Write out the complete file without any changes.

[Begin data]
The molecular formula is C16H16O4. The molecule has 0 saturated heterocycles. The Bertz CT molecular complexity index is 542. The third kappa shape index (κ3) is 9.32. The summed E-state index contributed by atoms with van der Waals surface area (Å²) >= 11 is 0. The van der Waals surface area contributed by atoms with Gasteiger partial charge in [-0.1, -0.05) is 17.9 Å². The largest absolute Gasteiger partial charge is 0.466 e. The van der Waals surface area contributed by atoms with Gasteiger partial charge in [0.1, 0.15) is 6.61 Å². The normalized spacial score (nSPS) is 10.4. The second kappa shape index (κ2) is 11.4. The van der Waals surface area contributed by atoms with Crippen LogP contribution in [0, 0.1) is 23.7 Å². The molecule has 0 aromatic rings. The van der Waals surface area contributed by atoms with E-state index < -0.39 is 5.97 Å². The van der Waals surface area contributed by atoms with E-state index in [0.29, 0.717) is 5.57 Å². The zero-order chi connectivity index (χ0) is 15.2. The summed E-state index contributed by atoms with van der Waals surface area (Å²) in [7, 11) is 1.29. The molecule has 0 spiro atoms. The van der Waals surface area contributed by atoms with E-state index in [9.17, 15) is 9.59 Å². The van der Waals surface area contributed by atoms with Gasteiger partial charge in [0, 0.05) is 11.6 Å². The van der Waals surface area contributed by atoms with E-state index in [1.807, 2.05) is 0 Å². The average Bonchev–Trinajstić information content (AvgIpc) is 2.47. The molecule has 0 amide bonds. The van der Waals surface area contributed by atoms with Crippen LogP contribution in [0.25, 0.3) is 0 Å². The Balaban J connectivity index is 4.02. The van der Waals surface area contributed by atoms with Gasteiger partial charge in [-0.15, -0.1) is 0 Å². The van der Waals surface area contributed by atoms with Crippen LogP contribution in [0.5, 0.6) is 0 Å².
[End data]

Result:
The molecular formula is C16H16O4. The molecule has 0 saturated heterocycles. The Bertz CT molecular complexity index is 542. The third kappa shape index (κ3) is 9.32. The summed E-state index contributed by atoms with van der Waals surface area (Å²) >= 11 is 0. The van der Waals surface area contributed by atoms with Gasteiger partial charge in [-0.1, -0.05) is 17.9 Å². The largest absolute Gasteiger partial charge is 0.466 e. The van der Waals surface area contributed by atoms with Gasteiger partial charge in [0.1, 0.15) is 6.61 Å². The normalized spacial score (nSPS) is 10.4. The second kappa shape index (κ2) is 11.4. The van der Waals surface area contributed by atoms with Crippen LogP contribution in [0, 0.1) is 23.7 Å². The molecule has 0 aromatic rings. The van der Waals surface area contributed by atoms with E-state index < -0.39 is 5.97 Å². The van der Waals surface area contributed by atoms with E-state index in [0.29, 0.717) is 5.57 Å². The zero-order chi connectivity index (χ0) is 15.2. The summed E-state index contributed by atoms with van der Waals surface area (Å²) in [7, 11) is 1.29. The molecule has 0 spiro atoms. The van der Waals surface area contributed by atoms with E-state index in [9.17, 15) is 9.59 Å². The van der Waals surface area contributed by atoms with Gasteiger partial charge in [0, 0.05) is 11.6 Å². The van der Waals surface area contributed by atoms with E-state index in [1.807, 2.05) is 0 Å². The average Bonchev–Trinajstić information content (AvgIpc) is 2.47. The molecule has 0 amide bonds. The van der Waals surface area contributed by atoms with Crippen LogP contribution in [0.25, 0.3) is 0 Å². The Balaban J connectivity index is 4.02. The van der Waals surface area contributed by atoms with Gasteiger partial charge in [-0.15, -0.1) is 0 Å². The van der Waals surface area contributed by atoms with Crippen LogP contribution in [0.5, 0.6) is 0 Å².